In other capital cities, housing prices were patchy with the exception of the long-depressed Perth market where values rose 1.3 per cent in June, taking the quarterly rise of 0.8 per cent as a sign of “subtle improvement”.
The figures by property researcher CoreLogic show a resilient but easing market where auction clearance rates are lower, more homes are being listed for sale and investors are retreating in the face of tighter lending criteria and higher mortgage rates.
The pace of Sydney’s annual price growth has slowed from more than 17 per cent earlier this year to 12 per cent in June, while Melbourne, where values rose 15 per cent earlier, had its yearly growth slow to 13.5 per cent.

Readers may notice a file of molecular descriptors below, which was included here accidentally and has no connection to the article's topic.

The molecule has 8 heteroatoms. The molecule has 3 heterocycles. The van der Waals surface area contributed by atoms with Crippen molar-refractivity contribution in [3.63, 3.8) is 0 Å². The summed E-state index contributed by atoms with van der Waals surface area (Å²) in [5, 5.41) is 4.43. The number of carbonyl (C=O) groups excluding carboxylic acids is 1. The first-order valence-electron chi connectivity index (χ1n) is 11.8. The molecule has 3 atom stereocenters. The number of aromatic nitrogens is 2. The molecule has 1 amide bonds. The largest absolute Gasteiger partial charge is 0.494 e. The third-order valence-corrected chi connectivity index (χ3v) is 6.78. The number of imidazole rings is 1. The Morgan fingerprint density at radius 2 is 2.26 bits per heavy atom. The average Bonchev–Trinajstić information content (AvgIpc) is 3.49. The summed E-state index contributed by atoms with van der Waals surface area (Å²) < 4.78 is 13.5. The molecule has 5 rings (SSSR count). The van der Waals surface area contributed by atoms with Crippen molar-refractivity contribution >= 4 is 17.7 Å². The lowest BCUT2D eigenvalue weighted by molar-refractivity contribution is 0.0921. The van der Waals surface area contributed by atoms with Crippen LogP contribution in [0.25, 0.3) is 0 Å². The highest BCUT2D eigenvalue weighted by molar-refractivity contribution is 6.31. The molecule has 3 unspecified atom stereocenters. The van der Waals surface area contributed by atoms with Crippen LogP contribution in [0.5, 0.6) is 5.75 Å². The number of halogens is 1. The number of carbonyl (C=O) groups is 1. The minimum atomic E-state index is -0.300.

By December, the annual growth rate was expected to ease to between 5 and 10 per cent for both cities, according to CoreLogic research chief Cameron Kusher.
The rebound in June was partly due to the early winter slowdown, with May traditionally the slowest month, Mr Kusher said.
State government stamp duty concessions in Victoria and NSW for first-home buyers, which become available today, may boost the market at the lower end.
Victoria would likely benefit more than NSW, where there was less affordable housing available.
Property investor Jo Sharkey and her partner Glenn Green, with their five-year-old son Toby, are selling their one-bedroom apartment in Sydney’s inner west through The Agency.
“We just got advice from our financial planner that there may be a drop in the market in the coming months so we just thought we would sell while it was a good price,” Ms Sharkey told The Weekend Australian.
The family lives in a rental property and hopes to bank the sale proceeds and buy somewhere else to live. “I would love the Sydney housing market to slow down and if that’s … a positive effect of that it would be great,’’ she said.